September 15, 2010 at 2:47 pm #110867
Title:Guidelines for Secure Use of Cloud Computing by Federal Departments and Agencies
This document is intended as guidance for federal system owners considering cloud computing capabilities as an alternative to traditional server-client system models. Any federal agency officials considering embracing cloud computing capabilities should review these guidelines to familiarize themselves with the advantages, opportunities, risks and challenges in the current federal cloud computing environment.Guidelines for Secure Use of Cloud Computing by Federal Departments and Agencies
The ability to embrace cloud computing capabilities for federal departments and agencies brings advantages and opportunities for increased efficiencies, cost savings, and green computing technologies. However, cloud computing also brings increased risks and challenges to securely use cloud computing capabilities as good stewards of government data. This document presents a set of guidelines and recommendations for using cloud computing technologies in a manner that minimizes risk.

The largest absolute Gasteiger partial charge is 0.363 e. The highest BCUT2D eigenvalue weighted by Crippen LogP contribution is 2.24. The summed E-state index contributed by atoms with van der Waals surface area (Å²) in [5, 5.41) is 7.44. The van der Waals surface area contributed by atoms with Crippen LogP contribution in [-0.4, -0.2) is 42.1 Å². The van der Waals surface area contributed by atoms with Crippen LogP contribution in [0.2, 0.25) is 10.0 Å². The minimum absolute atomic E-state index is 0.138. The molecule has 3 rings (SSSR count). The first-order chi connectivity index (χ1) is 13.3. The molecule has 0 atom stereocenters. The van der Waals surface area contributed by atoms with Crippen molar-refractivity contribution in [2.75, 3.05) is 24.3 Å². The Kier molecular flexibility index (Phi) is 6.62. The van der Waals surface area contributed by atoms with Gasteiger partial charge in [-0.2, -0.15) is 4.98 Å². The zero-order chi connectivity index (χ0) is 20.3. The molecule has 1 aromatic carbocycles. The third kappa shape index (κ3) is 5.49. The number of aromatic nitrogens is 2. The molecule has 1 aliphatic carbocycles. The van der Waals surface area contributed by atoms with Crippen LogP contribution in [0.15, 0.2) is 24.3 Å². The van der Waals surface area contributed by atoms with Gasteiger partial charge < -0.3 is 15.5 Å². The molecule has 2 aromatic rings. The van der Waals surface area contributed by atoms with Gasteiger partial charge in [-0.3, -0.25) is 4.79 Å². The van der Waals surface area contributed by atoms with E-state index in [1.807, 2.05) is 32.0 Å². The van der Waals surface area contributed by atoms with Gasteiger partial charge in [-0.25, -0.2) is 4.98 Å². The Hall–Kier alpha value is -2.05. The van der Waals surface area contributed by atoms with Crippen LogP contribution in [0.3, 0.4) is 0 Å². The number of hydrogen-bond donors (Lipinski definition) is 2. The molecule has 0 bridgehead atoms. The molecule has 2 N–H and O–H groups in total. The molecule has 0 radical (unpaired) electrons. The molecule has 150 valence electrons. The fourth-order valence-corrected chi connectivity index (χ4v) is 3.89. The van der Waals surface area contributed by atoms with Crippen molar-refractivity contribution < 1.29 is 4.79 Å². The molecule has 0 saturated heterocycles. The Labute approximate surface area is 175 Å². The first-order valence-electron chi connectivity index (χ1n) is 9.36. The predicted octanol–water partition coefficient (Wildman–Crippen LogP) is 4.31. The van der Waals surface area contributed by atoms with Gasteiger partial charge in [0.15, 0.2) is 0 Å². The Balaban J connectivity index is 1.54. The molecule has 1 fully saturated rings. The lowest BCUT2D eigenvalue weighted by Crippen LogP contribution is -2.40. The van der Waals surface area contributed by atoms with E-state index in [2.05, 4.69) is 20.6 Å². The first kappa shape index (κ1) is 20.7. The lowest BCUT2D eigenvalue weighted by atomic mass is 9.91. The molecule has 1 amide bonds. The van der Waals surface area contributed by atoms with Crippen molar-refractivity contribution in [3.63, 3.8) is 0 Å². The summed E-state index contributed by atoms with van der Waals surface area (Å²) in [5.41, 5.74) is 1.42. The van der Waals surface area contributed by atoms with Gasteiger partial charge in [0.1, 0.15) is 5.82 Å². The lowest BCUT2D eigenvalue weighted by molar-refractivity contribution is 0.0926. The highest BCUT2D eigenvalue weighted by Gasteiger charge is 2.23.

Cloud computing is not a single capability, but a collection of essential characteristics that are manifested through various types of technology deployment and service models. A wide range of technologies fall under the title “cloud computing”, and the complexity of their various implementations may result in confusion among program managers. These guidelines embrace a subset of the NIST definition of cloud computing, with three service models (SaaS, PaaS, and IaaS) and two delivery models (Public and government dedicated Private Clouds).
The decision to embrace cloud computing technology is a risk-based decision, not a technology-based decision. The goal of this document is to help federal program managers create a strong, secure business case for embracing the appropriate type of cloud computing capability commiserate with their level of acceptable risk. The decision to embrace cloud computing is a business decision, and comes from a risk management process made by the management team with inputs from all players, including the CIO, CISO, Office of General Counsel(OGC), privacy official and the program owner.
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